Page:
Research Projects


Proofreading and Splicing Fidelity

The integrity of biological processes requires high fidelity and specificity, the discrimination of optimal substrates from suboptimal substrates. This requirement is challenging for many biological systems, however, because suboptimal substrates closely resemble optimal substrates. Consequently, differences in initial binding of a substrate to an enzyme are insufficient to distinguish substrates, and these biological systems have evolved proofreading mechanisms to sort   substrates   after   an   initial   binding   step.  In   gene  expression,  our   understanding  of proofreading mechanisms  in  splicing   is   poor,  in comparison  with  our   understanding of  proofreading mechanisms in transcription and translation, but  recent  progress  has  revealed  fundamental themes (Semlow & Staley, 2012, TiBS; Koodathingal & Staley, 2013, RNA Biology).

To elucidate proofreading mechanisms in splicing, we have focused on mechanisms that operate at  the catalytic stage. We have discovered that the two chemical steps of splicing, branching and exon ligation, are proofread by parallel mechanisms in which a member of the DEAH box subfamily of ATPases kinetically competes with the chemical step, permitting splicing of optimal substrates but rejecting suboptimal substrates (Mayas et al., 2006, Nat Struct Mol Biol; Koodathingal et al., 2010, Mol Cell). This rejection step is reversible, necessitating a subsequent step to discard the substrate from the spliceosome.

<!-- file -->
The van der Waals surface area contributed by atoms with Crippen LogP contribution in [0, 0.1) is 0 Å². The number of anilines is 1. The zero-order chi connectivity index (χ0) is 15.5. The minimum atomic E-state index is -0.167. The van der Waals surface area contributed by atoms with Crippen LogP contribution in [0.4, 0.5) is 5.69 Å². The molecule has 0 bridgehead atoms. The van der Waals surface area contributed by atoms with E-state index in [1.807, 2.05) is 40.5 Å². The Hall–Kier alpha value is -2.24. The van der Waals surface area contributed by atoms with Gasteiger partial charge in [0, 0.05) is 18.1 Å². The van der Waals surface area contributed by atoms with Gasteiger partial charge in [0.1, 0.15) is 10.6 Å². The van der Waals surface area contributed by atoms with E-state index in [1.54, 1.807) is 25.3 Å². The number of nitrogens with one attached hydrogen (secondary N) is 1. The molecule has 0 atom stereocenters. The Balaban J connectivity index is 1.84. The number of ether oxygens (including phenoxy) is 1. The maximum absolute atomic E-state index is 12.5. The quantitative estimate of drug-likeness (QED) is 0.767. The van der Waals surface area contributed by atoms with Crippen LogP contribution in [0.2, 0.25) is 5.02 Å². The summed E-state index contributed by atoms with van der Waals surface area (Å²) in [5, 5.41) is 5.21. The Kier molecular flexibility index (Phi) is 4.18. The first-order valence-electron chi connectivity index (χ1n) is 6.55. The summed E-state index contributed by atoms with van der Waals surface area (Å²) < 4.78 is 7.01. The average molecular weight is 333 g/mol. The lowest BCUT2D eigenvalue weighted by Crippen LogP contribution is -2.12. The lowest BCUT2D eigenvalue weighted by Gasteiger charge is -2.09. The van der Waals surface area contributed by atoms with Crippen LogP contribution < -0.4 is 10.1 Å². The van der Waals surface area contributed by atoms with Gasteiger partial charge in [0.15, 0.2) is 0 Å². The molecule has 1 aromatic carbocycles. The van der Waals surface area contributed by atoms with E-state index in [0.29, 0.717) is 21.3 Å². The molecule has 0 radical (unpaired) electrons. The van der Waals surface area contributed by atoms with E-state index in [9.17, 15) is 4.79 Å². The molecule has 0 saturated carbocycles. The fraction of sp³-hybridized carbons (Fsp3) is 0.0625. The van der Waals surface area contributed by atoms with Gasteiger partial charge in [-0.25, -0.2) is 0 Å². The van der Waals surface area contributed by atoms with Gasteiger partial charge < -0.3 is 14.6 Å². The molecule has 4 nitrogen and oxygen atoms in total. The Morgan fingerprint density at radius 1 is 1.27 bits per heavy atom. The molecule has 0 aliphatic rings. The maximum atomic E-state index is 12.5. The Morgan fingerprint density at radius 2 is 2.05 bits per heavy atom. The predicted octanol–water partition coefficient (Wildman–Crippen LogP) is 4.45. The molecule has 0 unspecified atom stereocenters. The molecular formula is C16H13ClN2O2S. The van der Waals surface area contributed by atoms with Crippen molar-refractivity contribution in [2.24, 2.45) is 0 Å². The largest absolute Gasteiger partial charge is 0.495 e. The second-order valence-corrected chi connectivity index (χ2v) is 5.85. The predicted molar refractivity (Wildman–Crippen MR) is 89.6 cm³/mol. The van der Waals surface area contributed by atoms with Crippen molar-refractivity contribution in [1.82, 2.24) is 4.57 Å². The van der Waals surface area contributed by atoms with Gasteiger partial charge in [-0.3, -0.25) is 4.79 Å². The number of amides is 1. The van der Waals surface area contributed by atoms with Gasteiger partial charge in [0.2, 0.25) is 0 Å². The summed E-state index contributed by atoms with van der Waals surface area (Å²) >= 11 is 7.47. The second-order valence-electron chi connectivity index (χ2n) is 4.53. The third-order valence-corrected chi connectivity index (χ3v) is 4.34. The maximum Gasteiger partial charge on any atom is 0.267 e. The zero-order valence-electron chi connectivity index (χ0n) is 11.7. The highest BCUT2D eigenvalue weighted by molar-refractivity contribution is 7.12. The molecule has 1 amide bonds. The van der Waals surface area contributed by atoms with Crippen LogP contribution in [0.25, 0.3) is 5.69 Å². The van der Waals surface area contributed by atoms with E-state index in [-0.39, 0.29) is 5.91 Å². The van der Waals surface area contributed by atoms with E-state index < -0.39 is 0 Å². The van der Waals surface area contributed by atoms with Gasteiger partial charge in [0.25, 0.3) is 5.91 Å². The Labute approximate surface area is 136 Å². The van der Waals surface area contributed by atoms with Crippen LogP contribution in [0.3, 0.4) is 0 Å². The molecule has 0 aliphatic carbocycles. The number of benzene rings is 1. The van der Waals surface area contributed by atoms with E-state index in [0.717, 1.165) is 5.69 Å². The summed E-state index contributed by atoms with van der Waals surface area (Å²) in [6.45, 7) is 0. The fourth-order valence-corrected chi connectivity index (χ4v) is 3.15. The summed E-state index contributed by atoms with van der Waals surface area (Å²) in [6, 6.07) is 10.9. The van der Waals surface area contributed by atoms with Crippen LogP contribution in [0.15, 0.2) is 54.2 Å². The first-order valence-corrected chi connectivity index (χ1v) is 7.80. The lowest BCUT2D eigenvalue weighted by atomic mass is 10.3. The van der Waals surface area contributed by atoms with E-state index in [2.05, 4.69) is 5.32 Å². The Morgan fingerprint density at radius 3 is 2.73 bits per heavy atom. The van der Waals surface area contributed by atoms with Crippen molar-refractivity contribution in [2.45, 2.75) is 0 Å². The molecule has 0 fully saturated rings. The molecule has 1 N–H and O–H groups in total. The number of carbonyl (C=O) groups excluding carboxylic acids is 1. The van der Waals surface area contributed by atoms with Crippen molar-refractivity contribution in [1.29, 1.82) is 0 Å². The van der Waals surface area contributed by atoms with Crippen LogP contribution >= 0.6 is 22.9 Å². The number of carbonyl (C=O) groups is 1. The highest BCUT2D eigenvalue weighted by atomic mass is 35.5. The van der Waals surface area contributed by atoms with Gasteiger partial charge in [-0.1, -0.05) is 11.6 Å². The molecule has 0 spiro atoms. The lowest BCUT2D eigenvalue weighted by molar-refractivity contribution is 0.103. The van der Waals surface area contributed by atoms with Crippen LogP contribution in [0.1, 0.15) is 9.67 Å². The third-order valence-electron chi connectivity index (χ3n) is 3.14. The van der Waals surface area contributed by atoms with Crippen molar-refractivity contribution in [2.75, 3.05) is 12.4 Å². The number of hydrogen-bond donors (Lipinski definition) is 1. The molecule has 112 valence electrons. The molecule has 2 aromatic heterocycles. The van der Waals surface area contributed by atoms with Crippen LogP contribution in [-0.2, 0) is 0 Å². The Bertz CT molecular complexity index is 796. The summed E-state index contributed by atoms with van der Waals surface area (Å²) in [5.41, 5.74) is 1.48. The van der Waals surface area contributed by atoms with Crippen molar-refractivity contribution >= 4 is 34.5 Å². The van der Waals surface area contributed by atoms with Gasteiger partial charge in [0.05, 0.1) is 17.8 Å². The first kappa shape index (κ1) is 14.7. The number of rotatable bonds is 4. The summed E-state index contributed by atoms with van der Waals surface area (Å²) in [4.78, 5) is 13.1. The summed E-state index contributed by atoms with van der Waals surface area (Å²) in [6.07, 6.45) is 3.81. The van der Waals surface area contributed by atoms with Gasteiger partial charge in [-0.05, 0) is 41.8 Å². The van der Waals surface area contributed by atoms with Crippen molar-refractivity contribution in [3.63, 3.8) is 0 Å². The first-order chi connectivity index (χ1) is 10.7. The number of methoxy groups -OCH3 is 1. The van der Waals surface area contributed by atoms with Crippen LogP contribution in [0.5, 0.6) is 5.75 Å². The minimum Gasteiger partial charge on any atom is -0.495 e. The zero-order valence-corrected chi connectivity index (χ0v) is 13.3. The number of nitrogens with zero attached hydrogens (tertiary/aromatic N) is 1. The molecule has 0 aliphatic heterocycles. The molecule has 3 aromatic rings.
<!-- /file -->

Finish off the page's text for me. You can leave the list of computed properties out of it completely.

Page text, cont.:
We have discovered that discard is mediated at both chemical steps by a single DEAH box ATPase that also functions to release the excised intron when splicing is complete, thereby defining this ATPase as a general splicing terminator (Mayas et al., 2010, PNAS; Koodathingal et al., 2010, Mol Cell). In collaboration with the Baumann lab, at the Stower’s Institute, we have further found that one of these proofreading pathways also functions in the biogenesis of telomerase RNA in fission yeast (Kannan et al., 2013, G&D). Despite these advances, intriguing and fundamental questions remain regarding the mechanisms of fidelity.